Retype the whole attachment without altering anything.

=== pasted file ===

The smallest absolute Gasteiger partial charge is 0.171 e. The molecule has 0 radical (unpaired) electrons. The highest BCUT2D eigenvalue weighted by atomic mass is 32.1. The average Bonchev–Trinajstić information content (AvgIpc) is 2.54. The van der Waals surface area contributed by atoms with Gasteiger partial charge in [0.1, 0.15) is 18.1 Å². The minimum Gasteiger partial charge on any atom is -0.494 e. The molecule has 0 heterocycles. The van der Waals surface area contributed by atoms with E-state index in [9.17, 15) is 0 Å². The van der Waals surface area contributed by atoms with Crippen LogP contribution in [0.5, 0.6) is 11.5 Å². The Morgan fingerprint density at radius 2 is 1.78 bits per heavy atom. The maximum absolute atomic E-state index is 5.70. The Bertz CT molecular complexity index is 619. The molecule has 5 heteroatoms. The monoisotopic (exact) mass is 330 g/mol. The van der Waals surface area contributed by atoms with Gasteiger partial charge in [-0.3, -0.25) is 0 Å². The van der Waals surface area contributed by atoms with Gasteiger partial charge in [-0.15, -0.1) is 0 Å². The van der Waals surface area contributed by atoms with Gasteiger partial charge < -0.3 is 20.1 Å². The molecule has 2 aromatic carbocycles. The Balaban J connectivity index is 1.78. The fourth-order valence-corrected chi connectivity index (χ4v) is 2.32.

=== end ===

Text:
The smallest absolute Gasteiger partial charge is 0.171 e. The molecule has 0 radical (unpaired) electrons. The highest BCUT2D eigenvalue weighted by atomic mass is 32.1. The average Bonchev–Trinajstić information content (AvgIpc) is 2.54. The van der Waals surface area contributed by atoms with Gasteiger partial charge in [0.1, 0.15) is 18.1 Å². The minimum Gasteiger partial charge on any atom is -0.494 e. The molecule has 0 heterocycles. The van der Waals surface area contributed by atoms with E-state index in [9.17, 15) is 0 Å². The van der Waals surface area contributed by atoms with Crippen LogP contribution in [0.5, 0.6) is 11.5 Å². The Morgan fingerprint density at radius 2 is 1.78 bits per heavy atom. The maximum absolute atomic E-state index is 5.70. The Bertz CT molecular complexity index is 619. The molecule has 5 heteroatoms. The monoisotopic (exact) mass is 330 g/mol. The van der Waals surface area contributed by atoms with Gasteiger partial charge in [-0.3, -0.25) is 0 Å². The van der Waals surface area contributed by atoms with Gasteiger partial charge in [-0.15, -0.1) is 0 Å². The van der Waals surface area contributed by atoms with Gasteiger partial charge < -0.3 is 20.1 Å². The molecule has 2 aromatic carbocycles. The Balaban J connectivity index is 1.78. The fourth-order valence-corrected chi connectivity index (χ4v) is 2.32.